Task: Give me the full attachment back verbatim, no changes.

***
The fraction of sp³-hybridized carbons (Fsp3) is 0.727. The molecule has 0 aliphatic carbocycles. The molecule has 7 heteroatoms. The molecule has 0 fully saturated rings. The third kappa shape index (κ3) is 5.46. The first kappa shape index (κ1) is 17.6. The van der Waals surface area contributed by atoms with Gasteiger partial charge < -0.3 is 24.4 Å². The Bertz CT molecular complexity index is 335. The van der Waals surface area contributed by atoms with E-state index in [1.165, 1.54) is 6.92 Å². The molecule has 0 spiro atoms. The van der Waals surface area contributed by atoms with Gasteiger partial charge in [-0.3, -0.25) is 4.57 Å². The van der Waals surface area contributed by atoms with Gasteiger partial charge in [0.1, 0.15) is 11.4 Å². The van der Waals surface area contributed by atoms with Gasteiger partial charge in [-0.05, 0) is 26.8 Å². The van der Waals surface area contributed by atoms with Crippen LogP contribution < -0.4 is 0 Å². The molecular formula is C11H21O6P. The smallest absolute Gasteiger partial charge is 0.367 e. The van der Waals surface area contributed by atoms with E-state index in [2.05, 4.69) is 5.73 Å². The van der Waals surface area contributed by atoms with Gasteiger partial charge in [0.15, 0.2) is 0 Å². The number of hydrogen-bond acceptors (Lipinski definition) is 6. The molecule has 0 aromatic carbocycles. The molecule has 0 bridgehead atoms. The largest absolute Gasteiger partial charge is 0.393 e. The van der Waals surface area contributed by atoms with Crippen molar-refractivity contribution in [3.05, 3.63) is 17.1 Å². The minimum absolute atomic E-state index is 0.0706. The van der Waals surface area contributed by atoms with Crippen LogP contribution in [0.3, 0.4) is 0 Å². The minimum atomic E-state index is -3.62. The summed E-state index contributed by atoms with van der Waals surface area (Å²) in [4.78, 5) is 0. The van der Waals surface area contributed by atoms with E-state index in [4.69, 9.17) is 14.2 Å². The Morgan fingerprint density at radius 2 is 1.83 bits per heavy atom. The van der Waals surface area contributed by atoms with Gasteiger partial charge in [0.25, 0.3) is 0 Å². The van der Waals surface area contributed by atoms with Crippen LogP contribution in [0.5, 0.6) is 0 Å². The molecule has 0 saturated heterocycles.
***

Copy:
The fraction of sp³-hybridized carbons (Fsp3) is 0.727. The molecule has 0 aliphatic carbocycles. The molecule has 7 heteroatoms. The molecule has 0 fully saturated rings. The third kappa shape index (κ3) is 5.46. The first kappa shape index (κ1) is 17.6. The van der Waals surface area contributed by atoms with Gasteiger partial charge < -0.3 is 24.4 Å². The Bertz CT molecular complexity index is 335. The van der Waals surface area contributed by atoms with E-state index in [1.165, 1.54) is 6.92 Å². The molecule has 0 spiro atoms. The van der Waals surface area contributed by atoms with Gasteiger partial charge in [-0.3, -0.25) is 4.57 Å². The van der Waals surface area contributed by atoms with Gasteiger partial charge in [0.1, 0.15) is 11.4 Å². The van der Waals surface area contributed by atoms with Gasteiger partial charge in [-0.05, 0) is 26.8 Å². The van der Waals surface area contributed by atoms with Crippen LogP contribution < -0.4 is 0 Å². The molecular formula is C11H21O6P. The smallest absolute Gasteiger partial charge is 0.367 e. The van der Waals surface area contributed by atoms with E-state index in [2.05, 4.69) is 5.73 Å². The van der Waals surface area contributed by atoms with Gasteiger partial charge in [0.15, 0.2) is 0 Å². The number of hydrogen-bond acceptors (Lipinski definition) is 6. The molecule has 0 aromatic carbocycles. The molecule has 0 bridgehead atoms. The largest absolute Gasteiger partial charge is 0.393 e. The van der Waals surface area contributed by atoms with Crippen molar-refractivity contribution in [3.05, 3.63) is 17.1 Å². The minimum absolute atomic E-state index is 0.0706. The van der Waals surface area contributed by atoms with Crippen LogP contribution in [0.3, 0.4) is 0 Å². The minimum atomic E-state index is -3.62. The summed E-state index contributed by atoms with van der Waals surface area (Å²) in [4.78, 5) is 0. The van der Waals surface area contributed by atoms with E-state index in [4.69, 9.17) is 14.2 Å². The Morgan fingerprint density at radius 2 is 1.83 bits per heavy atom. The van der Waals surface area contributed by atoms with Gasteiger partial charge in [0.25, 0.3) is 0 Å². The van der Waals surface area contributed by atoms with Crippen LogP contribution in [0.5, 0.6) is 0 Å². The molecule has 0 saturated heterocycles.